Fees on services provided to expats could be increased
KUWAIT: A government-Assembly debate about imposing taxes is back, despite the government’s denial that taxes will be imposed in the coming few years and remarks that value-added tax, which has been imposed by Saudi Arabia, UAE and Bahrain, might be put into practice. The parliament’s budget committee had stated in May that Kuwait will not implement value-added tax before 2021. In this regard, informed sources said the government’s reform plan includes rationalizing financial subsidies such as subsidized food supplies, subsidized construction materials and national labor support, and limiting them to those who really deserve them to stop squandering public funds.
On the other hand, lawmakers have promised that imposing taxes on citizens will never be approved, no matter whether the government files a bill in this regard or not. “The government should instead stop wasting funds in various government sectors and collect over KD 3 billion in debts,” the sources quoted some lawmakers as saying. The sources expected that the fees on services provided to expats should be increased instead and suggested imposing health insurance fees on visitors, increasing residency visa fees and having expats seek medical services in private sector hospitals, leaving the public ones only for citizens.
The State Audit Bureau issued its report concerning the performance of the Kuwait Authority for Partnership Projects (KAPP), which focused on shortages in manpower, namely in legal affairs and strategic planning. The report stressed that since its inception, the KAPP has only executed one project – the first phase of Al-Zour North Plan with a total cost of KD 2,157 million, adding other projects were delayed pending more studies.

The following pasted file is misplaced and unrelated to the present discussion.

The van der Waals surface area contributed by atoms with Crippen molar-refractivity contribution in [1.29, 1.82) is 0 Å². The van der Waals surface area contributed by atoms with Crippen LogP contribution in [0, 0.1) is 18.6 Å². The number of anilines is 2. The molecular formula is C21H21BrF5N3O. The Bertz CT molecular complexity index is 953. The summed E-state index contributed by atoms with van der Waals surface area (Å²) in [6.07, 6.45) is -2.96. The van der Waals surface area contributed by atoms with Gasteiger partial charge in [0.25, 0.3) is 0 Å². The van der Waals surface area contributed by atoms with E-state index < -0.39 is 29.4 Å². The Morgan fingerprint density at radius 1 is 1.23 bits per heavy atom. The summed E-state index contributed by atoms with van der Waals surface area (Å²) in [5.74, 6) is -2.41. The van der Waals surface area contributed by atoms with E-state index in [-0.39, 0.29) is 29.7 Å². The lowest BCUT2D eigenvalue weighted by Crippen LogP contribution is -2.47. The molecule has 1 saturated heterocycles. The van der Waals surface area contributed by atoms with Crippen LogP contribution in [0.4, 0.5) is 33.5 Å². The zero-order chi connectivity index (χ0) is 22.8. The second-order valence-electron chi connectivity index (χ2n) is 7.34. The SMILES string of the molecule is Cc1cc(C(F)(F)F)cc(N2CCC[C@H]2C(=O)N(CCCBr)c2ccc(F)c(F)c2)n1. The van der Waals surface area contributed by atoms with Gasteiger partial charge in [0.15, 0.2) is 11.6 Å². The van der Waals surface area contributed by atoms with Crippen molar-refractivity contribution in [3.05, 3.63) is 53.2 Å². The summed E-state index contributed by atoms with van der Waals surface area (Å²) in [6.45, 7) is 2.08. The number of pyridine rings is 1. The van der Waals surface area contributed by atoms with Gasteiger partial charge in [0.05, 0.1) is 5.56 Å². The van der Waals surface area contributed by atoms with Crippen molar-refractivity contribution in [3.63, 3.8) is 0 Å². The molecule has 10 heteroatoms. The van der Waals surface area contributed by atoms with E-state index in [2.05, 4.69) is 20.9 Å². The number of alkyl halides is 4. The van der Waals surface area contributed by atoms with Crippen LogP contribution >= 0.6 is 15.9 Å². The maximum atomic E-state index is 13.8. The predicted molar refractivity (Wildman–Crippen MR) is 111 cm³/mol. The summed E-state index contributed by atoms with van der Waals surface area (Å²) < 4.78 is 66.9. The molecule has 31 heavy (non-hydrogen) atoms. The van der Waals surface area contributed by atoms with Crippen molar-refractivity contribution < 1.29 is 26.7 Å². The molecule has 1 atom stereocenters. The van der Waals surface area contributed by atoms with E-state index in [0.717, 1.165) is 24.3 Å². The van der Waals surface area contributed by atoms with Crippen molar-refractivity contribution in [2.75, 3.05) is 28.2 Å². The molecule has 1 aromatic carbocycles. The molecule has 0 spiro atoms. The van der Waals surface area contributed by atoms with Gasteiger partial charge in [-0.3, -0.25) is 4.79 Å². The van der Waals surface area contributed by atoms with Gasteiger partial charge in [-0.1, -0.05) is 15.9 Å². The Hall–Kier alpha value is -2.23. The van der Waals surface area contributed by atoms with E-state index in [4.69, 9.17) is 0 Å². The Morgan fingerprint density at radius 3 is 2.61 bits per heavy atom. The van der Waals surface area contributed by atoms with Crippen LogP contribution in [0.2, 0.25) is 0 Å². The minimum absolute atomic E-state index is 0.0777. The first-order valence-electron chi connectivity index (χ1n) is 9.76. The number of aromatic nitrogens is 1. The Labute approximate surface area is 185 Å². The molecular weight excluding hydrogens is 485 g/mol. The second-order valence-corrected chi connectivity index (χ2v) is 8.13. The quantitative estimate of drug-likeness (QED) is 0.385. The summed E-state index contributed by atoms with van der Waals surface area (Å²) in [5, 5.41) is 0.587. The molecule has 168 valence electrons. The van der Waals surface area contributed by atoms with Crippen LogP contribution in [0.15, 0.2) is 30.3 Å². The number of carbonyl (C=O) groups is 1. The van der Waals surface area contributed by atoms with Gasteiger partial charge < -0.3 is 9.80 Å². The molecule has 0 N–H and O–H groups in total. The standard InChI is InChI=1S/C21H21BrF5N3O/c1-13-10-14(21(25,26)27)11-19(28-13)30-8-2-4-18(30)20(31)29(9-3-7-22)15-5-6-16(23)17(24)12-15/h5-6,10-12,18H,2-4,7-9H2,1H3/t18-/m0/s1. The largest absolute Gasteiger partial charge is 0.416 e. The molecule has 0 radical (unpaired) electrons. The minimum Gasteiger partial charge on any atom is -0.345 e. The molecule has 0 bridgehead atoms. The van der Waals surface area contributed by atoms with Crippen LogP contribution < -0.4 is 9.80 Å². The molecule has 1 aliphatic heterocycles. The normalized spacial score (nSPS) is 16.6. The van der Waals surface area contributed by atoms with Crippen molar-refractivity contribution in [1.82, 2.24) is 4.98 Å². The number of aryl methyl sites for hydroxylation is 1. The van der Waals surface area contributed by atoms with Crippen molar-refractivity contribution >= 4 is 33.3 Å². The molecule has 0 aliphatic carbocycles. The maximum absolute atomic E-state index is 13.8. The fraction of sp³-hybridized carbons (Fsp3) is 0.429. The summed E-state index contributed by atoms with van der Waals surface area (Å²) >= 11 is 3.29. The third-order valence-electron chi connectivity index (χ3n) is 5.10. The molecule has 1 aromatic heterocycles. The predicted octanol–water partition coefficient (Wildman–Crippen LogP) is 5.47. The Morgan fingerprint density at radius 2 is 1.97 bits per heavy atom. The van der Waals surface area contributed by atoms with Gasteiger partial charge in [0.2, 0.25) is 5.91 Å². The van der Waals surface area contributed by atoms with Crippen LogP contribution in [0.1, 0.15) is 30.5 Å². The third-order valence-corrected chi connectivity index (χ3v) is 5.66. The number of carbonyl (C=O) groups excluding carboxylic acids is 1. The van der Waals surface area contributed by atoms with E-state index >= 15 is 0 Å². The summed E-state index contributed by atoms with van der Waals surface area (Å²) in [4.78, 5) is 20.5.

KD 60,000 embezzlement
An Egyptian man working for a private company was arrested in Hawally for embezzling KD 60,000 he had withdrawn from the company’s bank account, then claimed that a gang in SUVs attacked him on leaving the bank and stole the money. Security sources said that on checking the bank’s surveillance cameras, detectives found that the suspect’s allegations were untrue and that he immediately took a taxi to Khaitan after withdrawing the money.
After confronting him with the videos, the suspect confessed to taking the money, but defiantly told detectives that the sum had been transferred to Egypt and that he would never give it back even if they ‘cut him to pieces’. Security sources stressed that the money is still in Kuwait, especially since it is hard to smuggle or transfer such a large amount. A case was filed and further investigations are in progress.
By A Saleh